Scotoma

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scotoma

[skə′tō·mə]
(medicine)
A blind spot or area of depressed vision in the visual field.
McGraw-Hill Dictionary of Scientific & Technical Terms, 6E, Copyright © 2003 by The McGraw-Hill Companies, Inc.
The following article is from The Great Soviet Encyclopedia (1979). It might be outdated or ideologically biased.

Scotoma

 

a blind area within the visual field, not affecting the surrounding area of the eye. Physiologic scotoma is that area of a healthy eye’s visual field corresponding with the optic disk, which does not have photoreceptors. Pathologic scotoma is a diagnostic symptom of many diseases, including retinitis and atrophy of the optic nerve. It is perceived as a dark spot (positive scotoma) or as a blank spot (negative scotoma) that can be detected only through special testing. During teichopsia (scintillating scotoma), which lasts 20–30 minutes, flickering is perceived along the eye’s periphery; the condition is usually accompanied by persistent headaches, nausea, and vomiting. Treatment of scotoma is directed toward the underlying disease.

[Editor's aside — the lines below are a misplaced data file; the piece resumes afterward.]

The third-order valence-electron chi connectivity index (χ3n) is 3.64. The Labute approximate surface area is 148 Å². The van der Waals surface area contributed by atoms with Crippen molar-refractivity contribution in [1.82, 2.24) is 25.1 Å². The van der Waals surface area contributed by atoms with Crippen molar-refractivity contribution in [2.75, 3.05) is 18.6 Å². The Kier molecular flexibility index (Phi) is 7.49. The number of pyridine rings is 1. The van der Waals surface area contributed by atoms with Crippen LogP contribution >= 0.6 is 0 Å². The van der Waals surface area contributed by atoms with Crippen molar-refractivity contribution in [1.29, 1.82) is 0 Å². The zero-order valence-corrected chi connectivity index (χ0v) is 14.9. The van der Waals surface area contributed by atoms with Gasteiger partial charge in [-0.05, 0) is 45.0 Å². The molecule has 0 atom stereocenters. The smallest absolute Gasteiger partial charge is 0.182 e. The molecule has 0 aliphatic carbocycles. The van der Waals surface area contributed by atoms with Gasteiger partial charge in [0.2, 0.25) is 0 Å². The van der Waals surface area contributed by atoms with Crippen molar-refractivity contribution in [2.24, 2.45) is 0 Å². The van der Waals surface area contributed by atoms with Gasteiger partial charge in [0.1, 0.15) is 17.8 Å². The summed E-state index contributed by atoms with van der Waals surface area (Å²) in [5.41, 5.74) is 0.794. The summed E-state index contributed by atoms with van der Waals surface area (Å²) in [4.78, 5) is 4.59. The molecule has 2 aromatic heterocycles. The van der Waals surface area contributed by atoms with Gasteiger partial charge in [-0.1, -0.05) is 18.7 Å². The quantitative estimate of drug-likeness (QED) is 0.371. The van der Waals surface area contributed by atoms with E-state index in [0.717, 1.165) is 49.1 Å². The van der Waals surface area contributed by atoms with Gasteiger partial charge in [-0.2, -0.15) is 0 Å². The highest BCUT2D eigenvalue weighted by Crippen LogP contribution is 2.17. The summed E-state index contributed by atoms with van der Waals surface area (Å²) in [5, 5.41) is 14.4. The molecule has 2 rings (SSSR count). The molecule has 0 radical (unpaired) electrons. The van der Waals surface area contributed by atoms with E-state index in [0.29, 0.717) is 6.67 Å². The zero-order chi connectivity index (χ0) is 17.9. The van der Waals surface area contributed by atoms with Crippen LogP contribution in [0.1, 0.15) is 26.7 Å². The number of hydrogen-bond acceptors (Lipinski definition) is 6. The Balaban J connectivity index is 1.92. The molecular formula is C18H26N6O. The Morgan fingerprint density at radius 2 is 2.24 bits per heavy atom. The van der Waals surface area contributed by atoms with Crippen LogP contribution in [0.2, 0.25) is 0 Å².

The Great Soviet Encyclopedia, 3rd Edition (1970-1979). © 2010 The Gale Group, Inc. All rights reserved.
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The characteristics of the scotomas also remained relatively constant in terms of the number of scotomatous borders around the PRL and the location of scotomas relative to the PRL.
In Nilsson et al.'s feasibility study, they trained a retinal locus in a scotomatous eye; each subject's other eye was unimpaired [32].
The person with central fixation in one eye is constrained to putting the fixation cross on the scotomatous retina in the fellow eye under binocular conditions.